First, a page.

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The Setting of Edward Scissorhands A little bit about American suburbia in the 1950s.

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Presentation on theme: "The Setting of Edward Scissorhands A little bit about American suburbia in the 1950s."— Presentation transcript:

1 The Setting of Edward Scissorhands A little bit about American suburbia in the 1950s

2 Key Questions What was life like in the 1950s? Why was it like this? Where did the concept of suburbia originate from? How was Tim Burton affected by this? How does he show this in Edward Scissorhands?

3 What was life like? Drive ins, McDonalds, Tupperware and convenience food were all new concepts in 1950s America. People prided themselves on their homes, cars, and gadgets. “It seemed like a perpetual summertime,” said Richard Abrams, history professer. “These people don’t want trouble. They don’t want to make waves.” America wanted to show off the promises to a capitalist democracy.

4 Why was it like this? Late 20s- Mid 40s, hard and tumultuous time in America. Great Depression, World War 2. Uncertain, unhappy times. After the war; US emerged as world power with communist Soviet Union. Wanted to show the world that capitalist democracy of US better than Soviet communism. Showed this through maintaining an ideal of affluence and congeniality.

5 Pssst… To put it extra simply: Soviet Union = communist collection of countries. Now dissolved. Communism = living and producing for the good of the state. America (and NZ) = capitalist Capitalism = pursuit of the individual, hard work can make you affluent. Pros and cons to both systems.

6 Where did the concept of suburbia come from? Levittown was one of the first manufactured suburbs. Mass produced, production line homes, 5 styles to choose from, kitted out with all the new appliances. Buyer could choose and buy in three minutes. Made decent housing accessible for working class citizens. Damned for blandness, conformity, racial exclusivity.

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9 How was Tim Burton affected by this? He grew up in the suburb of Burbank in the 1960s. Pastel houses, materialism, superficial priorities, grotesque ornaments on the wall and in the garden. No sense of history/culture/passion for anything. Neighbourhood could easily turn into an angry mob if displeased – no sense of individuality.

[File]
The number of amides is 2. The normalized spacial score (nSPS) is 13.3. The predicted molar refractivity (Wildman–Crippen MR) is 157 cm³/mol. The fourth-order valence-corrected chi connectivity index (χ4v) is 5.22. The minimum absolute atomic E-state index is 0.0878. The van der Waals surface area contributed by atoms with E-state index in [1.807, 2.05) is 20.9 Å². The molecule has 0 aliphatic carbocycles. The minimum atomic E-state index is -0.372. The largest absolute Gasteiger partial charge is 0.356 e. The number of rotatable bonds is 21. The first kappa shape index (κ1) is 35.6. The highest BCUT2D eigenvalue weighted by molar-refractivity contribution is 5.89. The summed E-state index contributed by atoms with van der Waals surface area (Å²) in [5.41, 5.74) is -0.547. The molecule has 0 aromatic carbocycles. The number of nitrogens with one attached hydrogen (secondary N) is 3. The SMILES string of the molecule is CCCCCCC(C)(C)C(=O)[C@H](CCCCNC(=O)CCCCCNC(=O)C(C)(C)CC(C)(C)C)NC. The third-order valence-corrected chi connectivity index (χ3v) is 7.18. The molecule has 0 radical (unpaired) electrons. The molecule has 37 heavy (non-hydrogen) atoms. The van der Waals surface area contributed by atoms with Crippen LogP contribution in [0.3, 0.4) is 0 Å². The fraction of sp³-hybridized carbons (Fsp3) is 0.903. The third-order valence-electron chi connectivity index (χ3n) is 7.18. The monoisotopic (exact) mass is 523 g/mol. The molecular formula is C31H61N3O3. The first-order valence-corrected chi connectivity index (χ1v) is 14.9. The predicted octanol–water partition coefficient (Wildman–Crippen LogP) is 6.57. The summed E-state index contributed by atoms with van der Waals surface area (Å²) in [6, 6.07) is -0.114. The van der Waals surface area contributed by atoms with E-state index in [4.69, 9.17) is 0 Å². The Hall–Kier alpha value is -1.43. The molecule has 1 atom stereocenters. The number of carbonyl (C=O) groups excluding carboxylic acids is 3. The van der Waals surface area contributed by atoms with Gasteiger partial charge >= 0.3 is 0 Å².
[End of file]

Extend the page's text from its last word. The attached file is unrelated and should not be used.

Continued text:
10 Quotes “You never see anybody unless there’s something weird going on in the neighbourhood.” “You were never quite aware of what people were feeling – always surface oriented.” Christmas “Decoration and intensity without any real feeling about any real tradition – except assembling a Christmas tree.”

11 Quotes “The pictures my family had on the walls, I never got a sense that they liked them, that they bought them, that somebody had given them to them. It was almost as if they had always been there, and yet no one had ever looked at them. I remember sitting there looking at some of these things going ‘What the hell is that? What are those resin grapes? Where did they get them? What does it mean?”

12 Quotes “You were either forced to conform and cut out a large portion of your personality, or to develop as very strong interior life which made you feel separate.” “…there’s stuff underneath you just don’t know.”

13 Where do we see this? Identify and explain instances where: 1. There is a ‘mob mentality,’ the neighbourhood turning on anything they perceive as a threat. 2. There is unusual or grotesque decoration. 3. The neighbourhood gathers when something ‘weird is going on.’(two examples) 4. Prioritisation or focus on the material value of things (three examples at least) 5. People going along with what everyone else thinks (conformity).


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